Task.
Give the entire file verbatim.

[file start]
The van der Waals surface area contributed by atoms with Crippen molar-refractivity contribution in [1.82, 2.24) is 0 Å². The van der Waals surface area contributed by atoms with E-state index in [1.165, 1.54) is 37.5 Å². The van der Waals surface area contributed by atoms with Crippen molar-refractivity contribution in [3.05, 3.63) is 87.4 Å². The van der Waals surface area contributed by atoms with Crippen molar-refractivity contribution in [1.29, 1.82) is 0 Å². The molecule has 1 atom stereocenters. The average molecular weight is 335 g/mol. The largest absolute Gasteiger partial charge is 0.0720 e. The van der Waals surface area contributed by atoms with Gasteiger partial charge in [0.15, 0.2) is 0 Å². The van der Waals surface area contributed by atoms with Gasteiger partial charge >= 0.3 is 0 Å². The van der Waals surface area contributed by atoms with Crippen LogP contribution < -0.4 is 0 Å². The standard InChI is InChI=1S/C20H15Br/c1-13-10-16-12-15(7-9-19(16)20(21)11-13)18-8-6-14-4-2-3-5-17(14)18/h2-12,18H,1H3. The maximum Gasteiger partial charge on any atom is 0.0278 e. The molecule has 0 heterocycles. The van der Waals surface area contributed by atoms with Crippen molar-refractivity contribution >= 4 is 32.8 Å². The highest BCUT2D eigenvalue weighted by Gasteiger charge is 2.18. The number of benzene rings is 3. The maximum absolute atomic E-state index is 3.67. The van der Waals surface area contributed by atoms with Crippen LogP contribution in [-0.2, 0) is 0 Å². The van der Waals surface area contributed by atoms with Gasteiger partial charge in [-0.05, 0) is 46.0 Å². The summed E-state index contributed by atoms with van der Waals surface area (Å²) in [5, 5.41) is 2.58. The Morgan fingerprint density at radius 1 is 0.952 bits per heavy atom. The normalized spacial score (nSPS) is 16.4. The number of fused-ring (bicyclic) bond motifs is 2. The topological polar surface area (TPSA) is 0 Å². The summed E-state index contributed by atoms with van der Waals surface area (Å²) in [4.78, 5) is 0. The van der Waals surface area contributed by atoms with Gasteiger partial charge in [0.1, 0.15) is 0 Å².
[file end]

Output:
The van der Waals surface area contributed by atoms with Crippen molar-refractivity contribution in [1.82, 2.24) is 0 Å². The van der Waals surface area contributed by atoms with E-state index in [1.165, 1.54) is 37.5 Å². The van der Waals surface area contributed by atoms with Crippen molar-refractivity contribution in [3.05, 3.63) is 87.4 Å². The van der Waals surface area contributed by atoms with Crippen molar-refractivity contribution in [1.29, 1.82) is 0 Å². The molecule has 1 atom stereocenters. The average molecular weight is 335 g/mol. The largest absolute Gasteiger partial charge is 0.0720 e. The van der Waals surface area contributed by atoms with Gasteiger partial charge in [0.15, 0.2) is 0 Å². The van der Waals surface area contributed by atoms with Gasteiger partial charge >= 0.3 is 0 Å². The van der Waals surface area contributed by atoms with Crippen LogP contribution < -0.4 is 0 Å². The standard InChI is InChI=1S/C20H15Br/c1-13-10-16-12-15(7-9-19(16)20(21)11-13)18-8-6-14-4-2-3-5-17(14)18/h2-12,18H,1H3. The maximum Gasteiger partial charge on any atom is 0.0278 e. The molecule has 0 heterocycles. The van der Waals surface area contributed by atoms with Crippen molar-refractivity contribution >= 4 is 32.8 Å². The highest BCUT2D eigenvalue weighted by Gasteiger charge is 2.18. The number of benzene rings is 3. The maximum absolute atomic E-state index is 3.67. The van der Waals surface area contributed by atoms with Crippen LogP contribution in [-0.2, 0) is 0 Å². The van der Waals surface area contributed by atoms with Gasteiger partial charge in [-0.05, 0) is 46.0 Å². The summed E-state index contributed by atoms with van der Waals surface area (Å²) in [5, 5.41) is 2.58. The Morgan fingerprint density at radius 1 is 0.952 bits per heavy atom. The normalized spacial score (nSPS) is 16.4. The number of fused-ring (bicyclic) bond motifs is 2. The topological polar surface area (TPSA) is 0 Å². The summed E-state index contributed by atoms with van der Waals surface area (Å²) in [4.78, 5) is 0. The van der Waals surface area contributed by atoms with Gasteiger partial charge in [0.1, 0.15) is 0 Å².